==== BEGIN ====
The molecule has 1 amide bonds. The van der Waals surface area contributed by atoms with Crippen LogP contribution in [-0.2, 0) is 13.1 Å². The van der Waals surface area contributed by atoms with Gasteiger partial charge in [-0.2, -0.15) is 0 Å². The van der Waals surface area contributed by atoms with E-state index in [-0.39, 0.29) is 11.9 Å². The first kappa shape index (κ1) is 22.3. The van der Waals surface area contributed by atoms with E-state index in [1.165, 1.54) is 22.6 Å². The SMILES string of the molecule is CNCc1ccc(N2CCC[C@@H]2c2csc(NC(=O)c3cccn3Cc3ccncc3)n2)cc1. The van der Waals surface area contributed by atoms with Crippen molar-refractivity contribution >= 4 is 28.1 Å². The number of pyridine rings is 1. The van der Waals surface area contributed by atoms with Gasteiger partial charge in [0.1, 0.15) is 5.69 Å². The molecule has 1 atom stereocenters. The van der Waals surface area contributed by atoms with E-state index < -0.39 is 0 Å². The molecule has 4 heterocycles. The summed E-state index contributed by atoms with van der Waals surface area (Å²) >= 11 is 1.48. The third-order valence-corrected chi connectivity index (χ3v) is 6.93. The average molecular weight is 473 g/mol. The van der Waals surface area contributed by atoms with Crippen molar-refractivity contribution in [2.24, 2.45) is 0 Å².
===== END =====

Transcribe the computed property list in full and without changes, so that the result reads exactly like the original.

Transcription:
The molecule has 1 amide bonds. The van der Waals surface area contributed by atoms with Crippen LogP contribution in [-0.2, 0) is 13.1 Å². The van der Waals surface area contributed by atoms with Gasteiger partial charge in [-0.2, -0.15) is 0 Å². The van der Waals surface area contributed by atoms with E-state index in [-0.39, 0.29) is 11.9 Å². The first kappa shape index (κ1) is 22.3. The van der Waals surface area contributed by atoms with E-state index in [1.165, 1.54) is 22.6 Å². The SMILES string of the molecule is CNCc1ccc(N2CCC[C@@H]2c2csc(NC(=O)c3cccn3Cc3ccncc3)n2)cc1. The van der Waals surface area contributed by atoms with Crippen molar-refractivity contribution >= 4 is 28.1 Å². The number of pyridine rings is 1. The van der Waals surface area contributed by atoms with Gasteiger partial charge in [0.1, 0.15) is 5.69 Å². The molecule has 1 atom stereocenters. The van der Waals surface area contributed by atoms with E-state index < -0.39 is 0 Å². The molecule has 4 heterocycles. The summed E-state index contributed by atoms with van der Waals surface area (Å²) >= 11 is 1.48. The third-order valence-corrected chi connectivity index (χ3v) is 6.93. The average molecular weight is 473 g/mol. The van der Waals surface area contributed by atoms with Crippen molar-refractivity contribution in [2.24, 2.45) is 0 Å².